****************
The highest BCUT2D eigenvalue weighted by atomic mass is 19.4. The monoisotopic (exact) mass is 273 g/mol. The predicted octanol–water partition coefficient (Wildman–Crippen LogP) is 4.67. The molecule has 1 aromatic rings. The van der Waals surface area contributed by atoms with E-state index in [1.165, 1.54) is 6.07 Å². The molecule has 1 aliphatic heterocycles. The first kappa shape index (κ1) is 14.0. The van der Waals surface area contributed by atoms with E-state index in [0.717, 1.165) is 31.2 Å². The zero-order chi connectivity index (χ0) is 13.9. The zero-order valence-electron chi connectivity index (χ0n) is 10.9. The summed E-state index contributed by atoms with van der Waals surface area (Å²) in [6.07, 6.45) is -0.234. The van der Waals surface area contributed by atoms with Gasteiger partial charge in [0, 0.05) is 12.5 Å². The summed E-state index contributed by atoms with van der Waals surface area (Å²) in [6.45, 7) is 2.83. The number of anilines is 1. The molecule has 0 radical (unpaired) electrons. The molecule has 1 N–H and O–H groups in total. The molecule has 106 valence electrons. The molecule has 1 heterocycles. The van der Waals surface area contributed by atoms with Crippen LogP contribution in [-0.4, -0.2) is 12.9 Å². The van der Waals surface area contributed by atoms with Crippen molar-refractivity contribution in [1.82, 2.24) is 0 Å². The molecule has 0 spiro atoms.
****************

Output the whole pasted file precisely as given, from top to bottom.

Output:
The highest BCUT2D eigenvalue weighted by atomic mass is 19.4. The monoisotopic (exact) mass is 273 g/mol. The predicted octanol–water partition coefficient (Wildman–Crippen LogP) is 4.67. The molecule has 1 aromatic rings. The van der Waals surface area contributed by atoms with E-state index in [1.165, 1.54) is 6.07 Å². The molecule has 1 aliphatic heterocycles. The first kappa shape index (κ1) is 14.0. The van der Waals surface area contributed by atoms with E-state index in [0.717, 1.165) is 31.2 Å². The zero-order chi connectivity index (χ0) is 13.9. The zero-order valence-electron chi connectivity index (χ0n) is 10.9. The summed E-state index contributed by atoms with van der Waals surface area (Å²) in [6.07, 6.45) is -0.234. The van der Waals surface area contributed by atoms with Gasteiger partial charge in [0, 0.05) is 12.5 Å². The summed E-state index contributed by atoms with van der Waals surface area (Å²) in [6.45, 7) is 2.83. The number of anilines is 1. The molecule has 0 radical (unpaired) electrons. The molecule has 1 N–H and O–H groups in total. The molecule has 106 valence electrons. The molecule has 1 heterocycles. The van der Waals surface area contributed by atoms with Crippen LogP contribution in [-0.4, -0.2) is 12.9 Å². The van der Waals surface area contributed by atoms with Crippen molar-refractivity contribution in [1.82, 2.24) is 0 Å². The molecule has 0 spiro atoms.